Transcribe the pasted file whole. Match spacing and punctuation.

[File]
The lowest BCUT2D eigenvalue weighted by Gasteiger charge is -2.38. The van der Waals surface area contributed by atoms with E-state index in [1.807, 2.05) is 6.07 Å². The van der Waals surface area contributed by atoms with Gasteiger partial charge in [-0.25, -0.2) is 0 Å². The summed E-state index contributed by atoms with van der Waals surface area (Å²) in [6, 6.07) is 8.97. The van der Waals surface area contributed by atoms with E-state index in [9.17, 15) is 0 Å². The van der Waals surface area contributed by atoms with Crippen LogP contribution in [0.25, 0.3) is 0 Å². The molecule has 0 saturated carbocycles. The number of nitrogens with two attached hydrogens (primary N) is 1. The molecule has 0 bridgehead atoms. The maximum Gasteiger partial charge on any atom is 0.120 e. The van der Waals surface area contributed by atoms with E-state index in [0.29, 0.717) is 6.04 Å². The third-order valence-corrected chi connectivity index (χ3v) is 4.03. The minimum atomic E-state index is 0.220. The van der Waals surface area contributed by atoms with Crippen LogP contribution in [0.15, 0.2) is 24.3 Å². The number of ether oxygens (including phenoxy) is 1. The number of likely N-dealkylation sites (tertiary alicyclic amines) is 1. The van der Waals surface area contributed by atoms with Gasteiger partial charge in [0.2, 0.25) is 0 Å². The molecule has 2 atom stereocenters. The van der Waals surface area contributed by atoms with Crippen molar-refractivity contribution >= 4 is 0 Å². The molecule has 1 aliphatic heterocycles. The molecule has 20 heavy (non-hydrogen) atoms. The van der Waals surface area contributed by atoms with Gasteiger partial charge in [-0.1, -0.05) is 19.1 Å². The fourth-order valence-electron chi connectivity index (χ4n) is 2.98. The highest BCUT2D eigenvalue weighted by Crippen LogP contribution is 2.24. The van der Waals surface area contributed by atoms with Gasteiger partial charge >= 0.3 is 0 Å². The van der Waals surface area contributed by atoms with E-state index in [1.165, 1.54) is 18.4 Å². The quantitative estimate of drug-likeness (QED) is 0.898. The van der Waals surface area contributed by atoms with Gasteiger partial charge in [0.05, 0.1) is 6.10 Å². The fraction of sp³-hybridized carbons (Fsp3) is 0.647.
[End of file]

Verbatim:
The lowest BCUT2D eigenvalue weighted by Gasteiger charge is -2.38. The van der Waals surface area contributed by atoms with E-state index in [1.807, 2.05) is 6.07 Å². The van der Waals surface area contributed by atoms with Gasteiger partial charge in [-0.25, -0.2) is 0 Å². The summed E-state index contributed by atoms with van der Waals surface area (Å²) in [6, 6.07) is 8.97. The van der Waals surface area contributed by atoms with E-state index in [9.17, 15) is 0 Å². The van der Waals surface area contributed by atoms with Crippen LogP contribution in [0.25, 0.3) is 0 Å². The molecule has 0 saturated carbocycles. The number of nitrogens with two attached hydrogens (primary N) is 1. The molecule has 0 bridgehead atoms. The maximum Gasteiger partial charge on any atom is 0.120 e. The van der Waals surface area contributed by atoms with E-state index in [0.29, 0.717) is 6.04 Å². The third-order valence-corrected chi connectivity index (χ3v) is 4.03. The minimum atomic E-state index is 0.220. The van der Waals surface area contributed by atoms with Crippen LogP contribution in [0.15, 0.2) is 24.3 Å². The number of ether oxygens (including phenoxy) is 1. The number of likely N-dealkylation sites (tertiary alicyclic amines) is 1. The van der Waals surface area contributed by atoms with Gasteiger partial charge in [0.2, 0.25) is 0 Å². The molecule has 2 atom stereocenters. The van der Waals surface area contributed by atoms with Crippen molar-refractivity contribution >= 4 is 0 Å². The molecule has 1 aliphatic heterocycles. The molecule has 20 heavy (non-hydrogen) atoms. The van der Waals surface area contributed by atoms with Gasteiger partial charge in [-0.1, -0.05) is 19.1 Å². The fourth-order valence-electron chi connectivity index (χ4n) is 2.98. The highest BCUT2D eigenvalue weighted by Crippen LogP contribution is 2.24. The van der Waals surface area contributed by atoms with Gasteiger partial charge >= 0.3 is 0 Å². The van der Waals surface area contributed by atoms with E-state index in [1.165, 1.54) is 18.4 Å². The quantitative estimate of drug-likeness (QED) is 0.898. The van der Waals surface area contributed by atoms with Gasteiger partial charge in [0.05, 0.1) is 6.10 Å². The fraction of sp³-hybridized carbons (Fsp3) is 0.647.